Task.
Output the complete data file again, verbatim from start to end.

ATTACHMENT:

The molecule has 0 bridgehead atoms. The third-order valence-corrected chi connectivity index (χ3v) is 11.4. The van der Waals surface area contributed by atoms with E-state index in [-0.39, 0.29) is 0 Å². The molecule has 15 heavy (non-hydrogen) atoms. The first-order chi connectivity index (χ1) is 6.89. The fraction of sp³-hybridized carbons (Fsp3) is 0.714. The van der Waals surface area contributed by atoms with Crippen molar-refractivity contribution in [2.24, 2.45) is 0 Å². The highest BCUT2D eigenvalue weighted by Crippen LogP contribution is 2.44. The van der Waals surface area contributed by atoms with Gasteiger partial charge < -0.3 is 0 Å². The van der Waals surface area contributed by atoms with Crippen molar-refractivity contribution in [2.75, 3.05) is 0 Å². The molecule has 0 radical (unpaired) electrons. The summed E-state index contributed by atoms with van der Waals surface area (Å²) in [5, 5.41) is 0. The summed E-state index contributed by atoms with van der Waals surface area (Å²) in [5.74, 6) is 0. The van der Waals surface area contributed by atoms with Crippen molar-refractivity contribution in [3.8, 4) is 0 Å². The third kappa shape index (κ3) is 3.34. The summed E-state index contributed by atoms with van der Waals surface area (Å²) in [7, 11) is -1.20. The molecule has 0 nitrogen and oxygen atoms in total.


The molecule has 0 bridgehead atoms. The third-order valence-corrected chi connectivity index (χ3v) is 11.4. The van der Waals surface area contributed by atoms with E-state index in [-0.39, 0.29) is 0 Å². The molecule has 15 heavy (non-hydrogen) atoms. The first-order chi connectivity index (χ1) is 6.89. The fraction of sp³-hybridized carbons (Fsp3) is 0.714. The van der Waals surface area contributed by atoms with Crippen molar-refractivity contribution in [2.24, 2.45) is 0 Å². The highest BCUT2D eigenvalue weighted by Crippen LogP contribution is 2.44. The van der Waals surface area contributed by atoms with Gasteiger partial charge < -0.3 is 0 Å². The van der Waals surface area contributed by atoms with Crippen molar-refractivity contribution in [2.75, 3.05) is 0 Å². The molecule has 0 radical (unpaired) electrons. The summed E-state index contributed by atoms with van der Waals surface area (Å²) in [5, 5.41) is 0. The summed E-state index contributed by atoms with van der Waals surface area (Å²) in [5.74, 6) is 0. The van der Waals surface area contributed by atoms with Crippen molar-refractivity contribution in [3.8, 4) is 0 Å². The third kappa shape index (κ3) is 3.34. The summed E-state index contributed by atoms with van der Waals surface area (Å²) in [7, 11) is -1.20. The molecule has 0 nitrogen and oxygen atoms in total.